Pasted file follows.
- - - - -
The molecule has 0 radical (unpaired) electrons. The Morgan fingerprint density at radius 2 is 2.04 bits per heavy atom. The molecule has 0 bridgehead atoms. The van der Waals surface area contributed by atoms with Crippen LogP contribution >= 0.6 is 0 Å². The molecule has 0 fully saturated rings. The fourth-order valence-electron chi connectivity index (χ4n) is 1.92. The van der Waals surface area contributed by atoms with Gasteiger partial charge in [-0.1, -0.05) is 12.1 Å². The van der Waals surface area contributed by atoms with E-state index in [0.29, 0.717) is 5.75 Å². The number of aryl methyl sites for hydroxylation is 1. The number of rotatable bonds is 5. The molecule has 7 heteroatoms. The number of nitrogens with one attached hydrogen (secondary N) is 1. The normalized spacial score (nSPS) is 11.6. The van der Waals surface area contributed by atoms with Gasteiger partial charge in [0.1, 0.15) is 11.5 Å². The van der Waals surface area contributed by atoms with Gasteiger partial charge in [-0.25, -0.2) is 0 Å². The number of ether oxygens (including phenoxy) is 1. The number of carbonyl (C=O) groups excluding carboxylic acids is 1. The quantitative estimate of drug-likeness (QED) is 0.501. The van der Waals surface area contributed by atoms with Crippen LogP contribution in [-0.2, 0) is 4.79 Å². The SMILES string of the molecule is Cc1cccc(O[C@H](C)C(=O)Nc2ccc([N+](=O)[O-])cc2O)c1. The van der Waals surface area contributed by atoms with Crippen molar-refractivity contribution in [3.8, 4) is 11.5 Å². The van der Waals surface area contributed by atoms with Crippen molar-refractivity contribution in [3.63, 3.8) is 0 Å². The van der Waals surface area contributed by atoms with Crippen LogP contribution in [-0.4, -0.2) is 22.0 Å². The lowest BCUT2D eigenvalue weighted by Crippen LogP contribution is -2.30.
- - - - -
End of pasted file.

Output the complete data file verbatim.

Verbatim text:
The molecule has 0 radical (unpaired) electrons. The Morgan fingerprint density at radius 2 is 2.04 bits per heavy atom. The molecule has 0 bridgehead atoms. The van der Waals surface area contributed by atoms with Crippen LogP contribution >= 0.6 is 0 Å². The molecule has 0 fully saturated rings. The fourth-order valence-electron chi connectivity index (χ4n) is 1.92. The van der Waals surface area contributed by atoms with Gasteiger partial charge in [-0.1, -0.05) is 12.1 Å². The van der Waals surface area contributed by atoms with E-state index in [0.29, 0.717) is 5.75 Å². The number of aryl methyl sites for hydroxylation is 1. The number of rotatable bonds is 5. The molecule has 7 heteroatoms. The number of nitrogens with one attached hydrogen (secondary N) is 1. The normalized spacial score (nSPS) is 11.6. The van der Waals surface area contributed by atoms with Gasteiger partial charge in [0.1, 0.15) is 11.5 Å². The van der Waals surface area contributed by atoms with Gasteiger partial charge in [-0.25, -0.2) is 0 Å². The number of ether oxygens (including phenoxy) is 1. The number of carbonyl (C=O) groups excluding carboxylic acids is 1. The quantitative estimate of drug-likeness (QED) is 0.501. The van der Waals surface area contributed by atoms with Crippen LogP contribution in [-0.2, 0) is 4.79 Å². The SMILES string of the molecule is Cc1cccc(O[C@H](C)C(=O)Nc2ccc([N+](=O)[O-])cc2O)c1. The van der Waals surface area contributed by atoms with Crippen molar-refractivity contribution in [3.8, 4) is 11.5 Å². The van der Waals surface area contributed by atoms with Crippen molar-refractivity contribution in [3.63, 3.8) is 0 Å². The van der Waals surface area contributed by atoms with Crippen LogP contribution in [-0.4, -0.2) is 22.0 Å². The lowest BCUT2D eigenvalue weighted by Crippen LogP contribution is -2.30.